This Lent I’m giving up Lent

When I first came to faith I was excited to make all the spiritual practices my own. Every year, I would choose something to forgo. At first I gave up the obvious things like wine or sweets, and experienced the feeling of my 6-week successes as transcendence. In retrospect, my delight was probably more akin to pride. The hardest sacrifice I ever made was the year I gave up my nightly soak in a hot tub—something many would consider a foolish luxury, but which, to me, is like breathing. The enormity of this abstention made a big impression on my kids, inspiring them to give up big things, too: without me even saying a word, my son—in the prime of his early teens—gave up Playstation 2. For forty days and forty nights!

As the years went on, I graduated to character issues like giving up the expressing of strong opinions. I think I did that several years in a row. It helped. It served a purpose. As did the year I gave up the using of any plastic bags ever, anywhere—even if I left them in my car; for Lent I went back out and got them. And of course, I jumped on board with the whole wave of new Lenten practices that invite people not to eliminate something but rather to pick something up: daily prayers, reading, or Bible study, typically. But as these were already part of my daily routine it was only a matter of amounts.

I started thinking about what I wanted to do this year for Lent way back in January. It wasn’t until this morning that I knew: I’m giving up Lent. Not because it’s not a beautiful practice or that good can’t come from it or that we don’t need rituals to shape our year, but because of the 3 Solae. Sola Gratia. Sola Fides. Sola Scriptura. Grace Alone. Faith Alone. Scripture Alone. These are the foundation of the faith and I’m not sure we honor this foundation by putting so much emphasis on something that is not Scriptural. Unlike other church practices such as Baptism and Holy Communion, there is simply nothing about Lent in the Bible. It is not commanded, nor required. It is not even mentioned.

Yes, we can say that we are seeking to follow the model of the forty days that Jesus retreated to the wilderness to fast and pray and overcome temptation in preparation for His ministry, but this is all we’re ever asked to do. To follow Jesus’ example, day in, day out. Maybe if the church actually incorporated the part about empowering each of us for a new ministry then Lenten sacrifice would take on new potency. But I’ve never heard a peep from anyone, anywhere, about using the time to prepare to launch something—to set out, to start new—after Easter. Typically, Easter is a glorious day of Hallelujah! and He is Risen! followed by a rush to indulge in the thing that was given up, followed by, well, not much at all until the next burst of excitement at Pentecost.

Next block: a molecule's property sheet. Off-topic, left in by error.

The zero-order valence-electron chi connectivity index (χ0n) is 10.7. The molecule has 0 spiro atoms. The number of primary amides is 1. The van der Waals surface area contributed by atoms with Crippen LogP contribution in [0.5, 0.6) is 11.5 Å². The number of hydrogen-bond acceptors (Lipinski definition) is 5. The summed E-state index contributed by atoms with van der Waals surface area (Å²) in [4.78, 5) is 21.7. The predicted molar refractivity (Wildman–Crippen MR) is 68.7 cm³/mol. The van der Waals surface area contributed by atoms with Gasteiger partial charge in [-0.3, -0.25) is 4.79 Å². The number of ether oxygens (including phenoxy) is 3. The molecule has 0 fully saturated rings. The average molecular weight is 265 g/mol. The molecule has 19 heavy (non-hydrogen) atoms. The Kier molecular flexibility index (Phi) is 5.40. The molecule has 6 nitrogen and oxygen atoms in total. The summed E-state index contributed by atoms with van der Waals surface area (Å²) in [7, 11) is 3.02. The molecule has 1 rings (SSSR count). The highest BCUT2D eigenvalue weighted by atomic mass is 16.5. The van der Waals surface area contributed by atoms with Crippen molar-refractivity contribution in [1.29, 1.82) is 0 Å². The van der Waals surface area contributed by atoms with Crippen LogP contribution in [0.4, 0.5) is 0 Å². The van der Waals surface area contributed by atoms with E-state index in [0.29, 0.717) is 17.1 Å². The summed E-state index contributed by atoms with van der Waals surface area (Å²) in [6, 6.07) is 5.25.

This does not take away from the beauty of being reminded on Ash Wednesday that “from dust thou art, and unto dust thou shalt return” (Gen. 3:19). Or the power of the witness of walking through the day with ashes on your forehead, an act that never fails to start a conversation. Stephen Colbert Ash WednesayAnd if we experience a deepening in our commitment to Jesus by incorporating a sacrificial or enriching act as a discipline in the days that lead us to the Cross, then it is a wonderful practice, to be sure. Maybe I’ll join you again next year.

But for now, for me, as I celebrate my 20th year as a believer, I think I’ll live and breathe and have my being in, with, and through the season of Lent in Christ Alone. “For freedom, Christ has set us free” (Gal 5:1).

Soli Deo Gloria

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